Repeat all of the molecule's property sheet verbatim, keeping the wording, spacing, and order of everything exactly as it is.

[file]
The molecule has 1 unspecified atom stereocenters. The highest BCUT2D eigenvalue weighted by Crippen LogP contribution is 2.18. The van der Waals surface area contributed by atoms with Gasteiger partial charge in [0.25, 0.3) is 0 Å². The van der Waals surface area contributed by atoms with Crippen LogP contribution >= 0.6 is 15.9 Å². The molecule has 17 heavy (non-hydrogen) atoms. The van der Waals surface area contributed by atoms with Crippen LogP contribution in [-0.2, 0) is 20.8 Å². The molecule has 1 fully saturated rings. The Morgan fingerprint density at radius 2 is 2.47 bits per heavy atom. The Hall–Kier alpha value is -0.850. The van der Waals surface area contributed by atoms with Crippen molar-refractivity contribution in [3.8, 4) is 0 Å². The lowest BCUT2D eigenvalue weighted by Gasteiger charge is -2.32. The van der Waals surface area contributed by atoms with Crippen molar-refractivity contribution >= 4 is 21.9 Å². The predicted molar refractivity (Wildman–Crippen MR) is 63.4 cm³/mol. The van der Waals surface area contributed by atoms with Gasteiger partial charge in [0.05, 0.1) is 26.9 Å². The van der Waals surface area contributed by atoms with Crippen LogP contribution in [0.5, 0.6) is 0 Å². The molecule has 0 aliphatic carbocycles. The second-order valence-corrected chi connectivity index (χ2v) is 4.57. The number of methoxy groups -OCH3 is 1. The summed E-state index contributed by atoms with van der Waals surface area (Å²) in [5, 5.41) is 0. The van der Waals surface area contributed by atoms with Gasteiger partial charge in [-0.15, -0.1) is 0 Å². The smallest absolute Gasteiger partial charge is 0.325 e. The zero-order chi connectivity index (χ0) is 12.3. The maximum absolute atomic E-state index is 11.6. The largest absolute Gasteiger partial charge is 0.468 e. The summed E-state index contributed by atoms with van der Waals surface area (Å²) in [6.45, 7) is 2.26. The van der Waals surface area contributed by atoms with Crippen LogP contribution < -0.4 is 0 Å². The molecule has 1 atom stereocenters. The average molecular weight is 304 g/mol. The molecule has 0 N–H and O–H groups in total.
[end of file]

The molecule has 1 unspecified atom stereocenters. The highest BCUT2D eigenvalue weighted by Crippen LogP contribution is 2.18. The van der Waals surface area contributed by atoms with Gasteiger partial charge in [0.25, 0.3) is 0 Å². The van der Waals surface area contributed by atoms with Crippen LogP contribution >= 0.6 is 15.9 Å². The molecule has 17 heavy (non-hydrogen) atoms. The van der Waals surface area contributed by atoms with Crippen LogP contribution in [-0.2, 0) is 20.8 Å². The molecule has 1 fully saturated rings. The Morgan fingerprint density at radius 2 is 2.47 bits per heavy atom. The Hall–Kier alpha value is -0.850. The van der Waals surface area contributed by atoms with Crippen molar-refractivity contribution in [3.8, 4) is 0 Å². The lowest BCUT2D eigenvalue weighted by Gasteiger charge is -2.32. The van der Waals surface area contributed by atoms with Crippen molar-refractivity contribution >= 4 is 21.9 Å². The predicted molar refractivity (Wildman–Crippen MR) is 63.4 cm³/mol. The van der Waals surface area contributed by atoms with Gasteiger partial charge in [0.05, 0.1) is 26.9 Å². The van der Waals surface area contributed by atoms with Crippen LogP contribution in [0.5, 0.6) is 0 Å². The molecule has 0 aliphatic carbocycles. The second-order valence-corrected chi connectivity index (χ2v) is 4.57. The number of methoxy groups -OCH3 is 1. The summed E-state index contributed by atoms with van der Waals surface area (Å²) in [5, 5.41) is 0. The van der Waals surface area contributed by atoms with Gasteiger partial charge in [-0.15, -0.1) is 0 Å². The smallest absolute Gasteiger partial charge is 0.325 e. The zero-order chi connectivity index (χ0) is 12.3. The maximum absolute atomic E-state index is 11.6. The largest absolute Gasteiger partial charge is 0.468 e. The summed E-state index contributed by atoms with van der Waals surface area (Å²) in [6.45, 7) is 2.26. The van der Waals surface area contributed by atoms with Crippen LogP contribution < -0.4 is 0 Å². The molecule has 1 atom stereocenters. The average molecular weight is 304 g/mol. The molecule has 0 N–H and O–H groups in total.